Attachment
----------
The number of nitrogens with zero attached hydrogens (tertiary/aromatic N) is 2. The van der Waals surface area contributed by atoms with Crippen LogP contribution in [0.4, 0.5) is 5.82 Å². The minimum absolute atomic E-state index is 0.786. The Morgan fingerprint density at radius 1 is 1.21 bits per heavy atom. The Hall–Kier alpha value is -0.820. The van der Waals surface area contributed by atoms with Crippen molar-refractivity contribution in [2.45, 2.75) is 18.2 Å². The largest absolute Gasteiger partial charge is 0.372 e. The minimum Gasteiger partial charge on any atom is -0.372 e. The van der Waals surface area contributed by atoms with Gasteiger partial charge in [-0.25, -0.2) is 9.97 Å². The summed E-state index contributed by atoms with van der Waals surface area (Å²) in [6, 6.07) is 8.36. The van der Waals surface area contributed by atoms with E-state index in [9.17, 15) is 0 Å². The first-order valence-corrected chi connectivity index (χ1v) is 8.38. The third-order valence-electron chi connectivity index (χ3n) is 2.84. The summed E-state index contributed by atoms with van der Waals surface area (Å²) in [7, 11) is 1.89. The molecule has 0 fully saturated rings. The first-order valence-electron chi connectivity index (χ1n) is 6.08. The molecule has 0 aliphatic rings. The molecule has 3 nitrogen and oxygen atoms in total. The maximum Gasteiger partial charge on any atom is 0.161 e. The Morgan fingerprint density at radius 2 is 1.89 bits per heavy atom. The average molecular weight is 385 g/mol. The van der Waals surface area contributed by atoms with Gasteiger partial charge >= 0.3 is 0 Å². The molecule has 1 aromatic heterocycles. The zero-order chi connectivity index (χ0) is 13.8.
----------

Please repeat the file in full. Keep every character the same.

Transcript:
The number of nitrogens with zero attached hydrogens (tertiary/aromatic N) is 2. The van der Waals surface area contributed by atoms with Crippen LogP contribution in [0.4, 0.5) is 5.82 Å². The minimum absolute atomic E-state index is 0.786. The Morgan fingerprint density at radius 1 is 1.21 bits per heavy atom. The Hall–Kier alpha value is -0.820. The van der Waals surface area contributed by atoms with Crippen molar-refractivity contribution in [2.45, 2.75) is 18.2 Å². The largest absolute Gasteiger partial charge is 0.372 e. The minimum Gasteiger partial charge on any atom is -0.372 e. The van der Waals surface area contributed by atoms with Gasteiger partial charge in [-0.25, -0.2) is 9.97 Å². The summed E-state index contributed by atoms with van der Waals surface area (Å²) in [6, 6.07) is 8.36. The van der Waals surface area contributed by atoms with E-state index in [9.17, 15) is 0 Å². The first-order valence-corrected chi connectivity index (χ1v) is 8.38. The third-order valence-electron chi connectivity index (χ3n) is 2.84. The summed E-state index contributed by atoms with van der Waals surface area (Å²) in [7, 11) is 1.89. The molecule has 0 fully saturated rings. The first-order valence-electron chi connectivity index (χ1n) is 6.08. The molecule has 0 aliphatic rings. The molecule has 3 nitrogen and oxygen atoms in total. The maximum Gasteiger partial charge on any atom is 0.161 e. The Morgan fingerprint density at radius 2 is 1.89 bits per heavy atom. The average molecular weight is 385 g/mol. The van der Waals surface area contributed by atoms with Gasteiger partial charge >= 0.3 is 0 Å². The molecule has 1 aromatic heterocycles. The zero-order chi connectivity index (χ0) is 13.8.